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Loving Self-Care is Like a Symbiotic Relationship

The term self-care refers to behaviors related to nutrition, exercise, sleep, stress-management, mindfulness practice, mind-training, social connections, and other health-generative behaviors described in the book: In Your Own Hands: New Hope for People with Chronic Medical Conditions.

Very few people engage in optimal self-care. Loving self-care, as I use the term, refers to an optimal level of self-care and self-love that you would normally extend to a newborn infant. Loving self-care is the natural evolution of the realization that we are in a mutually dependent relationship with our bodies.

A Native American philosophy is that Mother Earth should always be protected because if we destroy her, we destroy our home. Loving self-care is about the realization that if we harm our bodies in any way, we harm our home. This may seem obvious, but then, why isn’t that reflected in our behavior? Why don’t more of us extend the love and care to ourselves that we extend to a newborn infant?

Good marriages are the result of a commitment to work together as a team. It is important to courageously do what will best serve the relationship and to not do anything that could possibly sabotage the relationship.

When it comes to the relationship with the body, most people treat the body as a slave to the mind. A good parent would never give junk food to a baby. But, those same good parents commonly feed themselves foods that are bad for their own health. Only a small percentage of the population gets enough daily exercise. Many people put toxic smoke and drugs into their poor bodies.

In my years of working in mind-body medicine with clients and more recently, in retirement, teaching a popular course in the Community Education department at the College of Marin in Kentfield, California, I have found that the best way to get people to practice good self-care is not through discipline, because that only works in the short-term. The best solution for the long-term is to learn and practice treating yourself kindly, practicing self-forgiveness, and viewing your role as being that of a good and loving parent to your body.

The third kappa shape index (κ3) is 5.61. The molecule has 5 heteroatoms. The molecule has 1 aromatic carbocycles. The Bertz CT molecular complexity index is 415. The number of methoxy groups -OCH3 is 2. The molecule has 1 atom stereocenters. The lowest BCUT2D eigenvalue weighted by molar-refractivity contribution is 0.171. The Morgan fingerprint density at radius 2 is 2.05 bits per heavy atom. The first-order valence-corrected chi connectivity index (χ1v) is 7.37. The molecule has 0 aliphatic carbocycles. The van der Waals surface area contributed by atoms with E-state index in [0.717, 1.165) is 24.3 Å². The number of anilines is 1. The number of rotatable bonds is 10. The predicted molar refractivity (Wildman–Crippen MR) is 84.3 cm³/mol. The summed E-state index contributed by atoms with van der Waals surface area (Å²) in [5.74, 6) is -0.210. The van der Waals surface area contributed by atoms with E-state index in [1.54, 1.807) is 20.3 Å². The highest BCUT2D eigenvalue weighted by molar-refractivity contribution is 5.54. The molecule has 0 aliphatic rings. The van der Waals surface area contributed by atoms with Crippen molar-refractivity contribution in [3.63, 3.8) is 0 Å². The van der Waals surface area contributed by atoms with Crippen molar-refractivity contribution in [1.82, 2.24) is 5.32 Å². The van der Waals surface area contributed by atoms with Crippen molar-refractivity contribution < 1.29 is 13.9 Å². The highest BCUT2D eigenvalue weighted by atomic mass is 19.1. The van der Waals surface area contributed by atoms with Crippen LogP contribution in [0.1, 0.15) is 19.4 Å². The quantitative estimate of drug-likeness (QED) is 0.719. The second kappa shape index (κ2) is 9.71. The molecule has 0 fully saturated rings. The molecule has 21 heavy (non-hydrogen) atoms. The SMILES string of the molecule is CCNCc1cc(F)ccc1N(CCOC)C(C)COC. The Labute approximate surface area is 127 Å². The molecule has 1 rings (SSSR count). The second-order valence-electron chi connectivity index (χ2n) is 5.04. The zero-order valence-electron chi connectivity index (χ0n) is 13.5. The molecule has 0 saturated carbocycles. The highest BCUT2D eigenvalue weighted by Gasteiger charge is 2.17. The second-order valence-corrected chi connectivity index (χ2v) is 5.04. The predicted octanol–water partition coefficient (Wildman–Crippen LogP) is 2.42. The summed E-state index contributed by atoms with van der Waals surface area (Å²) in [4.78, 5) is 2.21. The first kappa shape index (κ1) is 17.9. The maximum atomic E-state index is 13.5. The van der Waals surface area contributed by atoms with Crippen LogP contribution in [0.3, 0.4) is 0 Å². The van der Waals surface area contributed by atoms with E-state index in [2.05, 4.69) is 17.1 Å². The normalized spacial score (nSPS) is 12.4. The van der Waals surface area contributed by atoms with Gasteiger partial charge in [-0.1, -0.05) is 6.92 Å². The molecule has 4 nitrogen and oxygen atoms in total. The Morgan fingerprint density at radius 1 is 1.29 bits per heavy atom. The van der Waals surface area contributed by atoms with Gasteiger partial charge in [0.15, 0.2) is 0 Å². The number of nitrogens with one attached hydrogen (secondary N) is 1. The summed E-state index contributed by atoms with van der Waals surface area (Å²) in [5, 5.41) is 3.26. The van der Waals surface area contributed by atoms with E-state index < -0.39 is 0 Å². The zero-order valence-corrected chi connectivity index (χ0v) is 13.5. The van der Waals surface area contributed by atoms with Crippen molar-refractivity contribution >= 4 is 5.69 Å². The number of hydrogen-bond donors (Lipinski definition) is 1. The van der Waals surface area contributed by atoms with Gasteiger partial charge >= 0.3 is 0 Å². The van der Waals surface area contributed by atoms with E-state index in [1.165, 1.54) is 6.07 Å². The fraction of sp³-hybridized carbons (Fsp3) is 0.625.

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The purpose of these videos and my website is to provide evidence-based information on how to live with self-care mastery. It is for all medical patients, caregivers, and advocates who want to learn how to collaborate with physicians to optimize the efficacy of your medical care.

Loving Self-Care is Like a Symbiotic Relationship

Dr. Larry Berkelhammer

Dr. Berkelhammer is a retired mind-body medicine psychologist. He writes about mindfulness-based practices with a unique emphasis on optimization of wellbeing and health. Dr. Berkelhammer also lectures at San Francisco State University and UC San Francisco, and is currently teaching a class in Marin County through College of Marin. He is the author of the book "In Your Own Hands; New Hope for People with Chronic Medical Conditions".

See his extensive website:

In Your Own Hands: Mindfulness-Based Practices to Optimize Wellbeing - College of Marin Community Education

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APA Reference
Berkelhammer, D. (2016). Loving Self-Care is Like a Symbiotic Relationship. Psych Central. Retrieved on August 4, 2020, from


Last updated: 6 Jun 2016
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